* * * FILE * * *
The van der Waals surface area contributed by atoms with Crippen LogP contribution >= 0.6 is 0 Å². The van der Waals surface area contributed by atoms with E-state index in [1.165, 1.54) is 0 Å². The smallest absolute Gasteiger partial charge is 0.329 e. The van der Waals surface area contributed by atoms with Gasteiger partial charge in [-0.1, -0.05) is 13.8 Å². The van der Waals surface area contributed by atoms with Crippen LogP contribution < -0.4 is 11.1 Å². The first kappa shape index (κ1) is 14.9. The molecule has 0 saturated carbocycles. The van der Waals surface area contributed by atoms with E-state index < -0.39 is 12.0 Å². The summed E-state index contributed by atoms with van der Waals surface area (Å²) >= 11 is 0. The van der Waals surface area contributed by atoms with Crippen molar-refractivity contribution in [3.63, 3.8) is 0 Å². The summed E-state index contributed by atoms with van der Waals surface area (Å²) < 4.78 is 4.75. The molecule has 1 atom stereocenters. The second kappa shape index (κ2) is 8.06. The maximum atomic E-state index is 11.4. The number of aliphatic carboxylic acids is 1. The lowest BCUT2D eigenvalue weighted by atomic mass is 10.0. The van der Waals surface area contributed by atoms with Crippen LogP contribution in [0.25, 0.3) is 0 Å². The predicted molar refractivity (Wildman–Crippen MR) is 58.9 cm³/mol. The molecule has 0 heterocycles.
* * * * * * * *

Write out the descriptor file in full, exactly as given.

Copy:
The van der Waals surface area contributed by atoms with Crippen LogP contribution >= 0.6 is 0 Å². The van der Waals surface area contributed by atoms with E-state index in [1.165, 1.54) is 0 Å². The smallest absolute Gasteiger partial charge is 0.329 e. The van der Waals surface area contributed by atoms with Gasteiger partial charge in [-0.1, -0.05) is 13.8 Å². The van der Waals surface area contributed by atoms with Crippen LogP contribution < -0.4 is 11.1 Å². The first kappa shape index (κ1) is 14.9. The molecule has 0 saturated carbocycles. The van der Waals surface area contributed by atoms with E-state index < -0.39 is 12.0 Å². The summed E-state index contributed by atoms with van der Waals surface area (Å²) >= 11 is 0. The van der Waals surface area contributed by atoms with Crippen molar-refractivity contribution in [3.63, 3.8) is 0 Å². The summed E-state index contributed by atoms with van der Waals surface area (Å²) < 4.78 is 4.75. The molecule has 1 atom stereocenters. The second kappa shape index (κ2) is 8.06. The maximum atomic E-state index is 11.4. The number of aliphatic carboxylic acids is 1. The lowest BCUT2D eigenvalue weighted by atomic mass is 10.0. The van der Waals surface area contributed by atoms with Crippen LogP contribution in [0.25, 0.3) is 0 Å². The predicted molar refractivity (Wildman–Crippen MR) is 58.9 cm³/mol. The molecule has 0 heterocycles.